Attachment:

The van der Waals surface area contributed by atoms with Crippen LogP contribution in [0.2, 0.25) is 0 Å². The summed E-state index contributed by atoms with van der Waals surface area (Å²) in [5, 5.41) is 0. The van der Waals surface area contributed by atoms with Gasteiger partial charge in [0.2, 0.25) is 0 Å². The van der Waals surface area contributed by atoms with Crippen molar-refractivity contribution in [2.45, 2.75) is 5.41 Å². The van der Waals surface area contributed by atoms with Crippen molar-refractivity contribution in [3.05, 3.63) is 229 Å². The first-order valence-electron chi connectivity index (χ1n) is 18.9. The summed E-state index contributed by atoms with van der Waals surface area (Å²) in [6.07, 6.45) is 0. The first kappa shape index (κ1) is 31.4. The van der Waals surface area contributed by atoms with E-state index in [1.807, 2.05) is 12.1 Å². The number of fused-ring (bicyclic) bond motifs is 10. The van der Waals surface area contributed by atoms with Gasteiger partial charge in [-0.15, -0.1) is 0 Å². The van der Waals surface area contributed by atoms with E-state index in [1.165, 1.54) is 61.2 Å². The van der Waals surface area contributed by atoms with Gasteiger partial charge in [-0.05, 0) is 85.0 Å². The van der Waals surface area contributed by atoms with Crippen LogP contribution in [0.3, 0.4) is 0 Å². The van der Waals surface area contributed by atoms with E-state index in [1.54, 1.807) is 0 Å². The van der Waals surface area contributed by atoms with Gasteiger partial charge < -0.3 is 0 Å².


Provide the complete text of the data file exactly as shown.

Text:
The van der Waals surface area contributed by atoms with Crippen LogP contribution in [0.2, 0.25) is 0 Å². The summed E-state index contributed by atoms with van der Waals surface area (Å²) in [5, 5.41) is 0. The van der Waals surface area contributed by atoms with Gasteiger partial charge in [0.2, 0.25) is 0 Å². The van der Waals surface area contributed by atoms with Crippen molar-refractivity contribution in [2.45, 2.75) is 5.41 Å². The van der Waals surface area contributed by atoms with Crippen molar-refractivity contribution in [3.05, 3.63) is 229 Å². The first-order valence-electron chi connectivity index (χ1n) is 18.9. The summed E-state index contributed by atoms with van der Waals surface area (Å²) in [6.07, 6.45) is 0. The first kappa shape index (κ1) is 31.4. The van der Waals surface area contributed by atoms with E-state index in [1.807, 2.05) is 12.1 Å². The number of fused-ring (bicyclic) bond motifs is 10. The van der Waals surface area contributed by atoms with Gasteiger partial charge in [-0.15, -0.1) is 0 Å². The van der Waals surface area contributed by atoms with E-state index in [1.165, 1.54) is 61.2 Å². The van der Waals surface area contributed by atoms with Gasteiger partial charge in [-0.05, 0) is 85.0 Å². The van der Waals surface area contributed by atoms with Crippen LogP contribution in [0.3, 0.4) is 0 Å². The van der Waals surface area contributed by atoms with E-state index in [1.54, 1.807) is 0 Å². The van der Waals surface area contributed by atoms with Gasteiger partial charge < -0.3 is 0 Å².